Liturgy and the Reproductive Health Bill

The country is at a crossroad again as official residents of both political and religious halls are again in a tug-of-war over what seems to be the likely passage of the most controversial bill cannoned by Congress – the Reproductive Health Bill. Proponents of the Bill are optimistic, even a little triumphant this early in time. Survey after survey shows majority of ordinary Filipinos are at least less critical than the cloaked members of the Church, as if saying “with or without the RH Bill, life goes on.”

Sensibly, both political and religious parties adhere to a standard of morality. For the proponents of the Bill, it is the secular, moral duty of the State to address the reproductive health needs especially of women and children, deemed the most vulnerable constituents of poor nations. This moral thinking is not only the coat of arms of the Bill proponents; it is the global backbone of Nation-States with the United Nations as its own version of the Vatican operating with popular liberality. Behind the scenes, it is a tug-of-war between the conservatism of Vatican and the American liberalism of New York (the United States remains the biggest contributor to the UN financial lifeblood).

The CBCP (Catholic Bishops Conference of the Philippines) moral stance remains as consistent and steadfast – the RH Bill is a sanitized move to legalize a subculture of death through contraceptives and the slippery slope to the evil of abortion. Couched in more religious terms than the secular morality of the United Nations, contraceptives have no place in the belief that God-given life begins at conception. That a believer’s conscience must imbibe this religious moral stance is where the confusion begins because a conscience is less institutional and more personal. Is there any better space for individual conscience to discern outside moral rhetorics and halls of heated debates? The Church should know better the answer to the question. But the liturgy I attended this Sunday had watered down this capacity. Or perhaps revealed the real problem.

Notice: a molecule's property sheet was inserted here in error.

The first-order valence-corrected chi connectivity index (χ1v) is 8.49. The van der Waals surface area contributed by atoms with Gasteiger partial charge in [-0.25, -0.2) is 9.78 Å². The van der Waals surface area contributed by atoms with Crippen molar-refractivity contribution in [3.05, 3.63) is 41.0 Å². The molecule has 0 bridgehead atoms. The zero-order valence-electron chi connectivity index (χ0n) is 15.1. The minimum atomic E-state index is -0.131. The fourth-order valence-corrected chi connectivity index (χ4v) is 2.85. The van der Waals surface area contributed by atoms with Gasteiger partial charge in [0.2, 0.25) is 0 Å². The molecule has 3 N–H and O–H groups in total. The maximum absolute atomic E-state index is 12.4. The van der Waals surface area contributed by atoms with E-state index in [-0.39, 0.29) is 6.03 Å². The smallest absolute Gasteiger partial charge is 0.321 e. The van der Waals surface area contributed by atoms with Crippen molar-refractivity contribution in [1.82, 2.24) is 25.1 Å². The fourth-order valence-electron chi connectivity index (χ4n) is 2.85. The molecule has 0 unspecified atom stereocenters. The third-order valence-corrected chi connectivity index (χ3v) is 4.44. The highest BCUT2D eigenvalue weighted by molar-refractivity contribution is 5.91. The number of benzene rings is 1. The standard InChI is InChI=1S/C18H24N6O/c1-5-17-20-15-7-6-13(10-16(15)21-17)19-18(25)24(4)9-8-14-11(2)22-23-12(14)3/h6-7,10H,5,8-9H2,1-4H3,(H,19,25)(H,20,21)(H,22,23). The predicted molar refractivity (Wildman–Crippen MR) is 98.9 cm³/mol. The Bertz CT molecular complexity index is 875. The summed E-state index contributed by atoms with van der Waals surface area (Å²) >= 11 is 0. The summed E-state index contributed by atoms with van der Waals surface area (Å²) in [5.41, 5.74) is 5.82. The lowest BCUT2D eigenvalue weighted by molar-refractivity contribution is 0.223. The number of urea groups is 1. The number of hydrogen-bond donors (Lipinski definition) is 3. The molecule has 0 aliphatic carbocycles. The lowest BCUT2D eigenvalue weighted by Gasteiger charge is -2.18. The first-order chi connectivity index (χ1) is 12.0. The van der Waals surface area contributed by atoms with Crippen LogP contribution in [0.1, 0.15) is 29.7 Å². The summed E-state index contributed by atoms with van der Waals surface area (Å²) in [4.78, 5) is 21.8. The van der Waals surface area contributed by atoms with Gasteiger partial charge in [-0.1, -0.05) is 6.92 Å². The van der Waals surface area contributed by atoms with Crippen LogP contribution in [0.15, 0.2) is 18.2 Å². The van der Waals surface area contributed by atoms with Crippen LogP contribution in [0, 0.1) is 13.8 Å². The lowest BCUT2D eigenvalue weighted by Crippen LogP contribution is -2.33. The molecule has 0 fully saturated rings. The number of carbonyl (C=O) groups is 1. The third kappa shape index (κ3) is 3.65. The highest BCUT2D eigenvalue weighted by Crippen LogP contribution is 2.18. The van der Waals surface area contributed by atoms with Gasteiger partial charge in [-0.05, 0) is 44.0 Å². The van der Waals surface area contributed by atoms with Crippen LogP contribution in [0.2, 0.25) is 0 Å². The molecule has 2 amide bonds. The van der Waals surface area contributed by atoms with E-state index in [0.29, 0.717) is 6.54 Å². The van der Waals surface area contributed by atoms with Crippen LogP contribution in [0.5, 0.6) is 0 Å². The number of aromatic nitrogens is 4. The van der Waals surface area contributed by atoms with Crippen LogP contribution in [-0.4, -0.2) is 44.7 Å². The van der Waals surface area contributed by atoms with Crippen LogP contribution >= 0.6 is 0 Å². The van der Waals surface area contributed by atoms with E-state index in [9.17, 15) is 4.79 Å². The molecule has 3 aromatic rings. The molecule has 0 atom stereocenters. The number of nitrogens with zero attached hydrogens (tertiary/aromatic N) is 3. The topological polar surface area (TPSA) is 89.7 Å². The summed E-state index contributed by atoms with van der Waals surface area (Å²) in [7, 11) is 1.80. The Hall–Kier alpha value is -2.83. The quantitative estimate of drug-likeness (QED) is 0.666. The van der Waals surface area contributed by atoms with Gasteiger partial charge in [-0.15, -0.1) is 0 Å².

I attended today perhaps the worst Sunday mass I ever attended. The usual 50-minute mass of a congregation of 600 turned into an hour and 30 minutes because 45 minutes of the liturgy was eaten up by the reading plus commentary of the CBCP letter on the RH Bill. There was a sense of urgency in the letter, summoning the faithful for a repeat of EDSA I mass rally (other EDSA Revolutions were contrived) to resist and repel the passage of the Bill. The moral duty of the Bishops to remind the faithful was strongly laid out in the letter. It was rightly so. Social research outputs and arguments on misguided economic policies, or the absence of correlation between population and poverty were marshaled. Somehow, the flaws of secular morality were brought in the open pulpit (which to my opinion is its very materialist and mechanical conception of human sexuality). If this doesn’t create division and confusion for the people, then I don’t know what time are we in! Moral choices are no easy meals to chew. Period.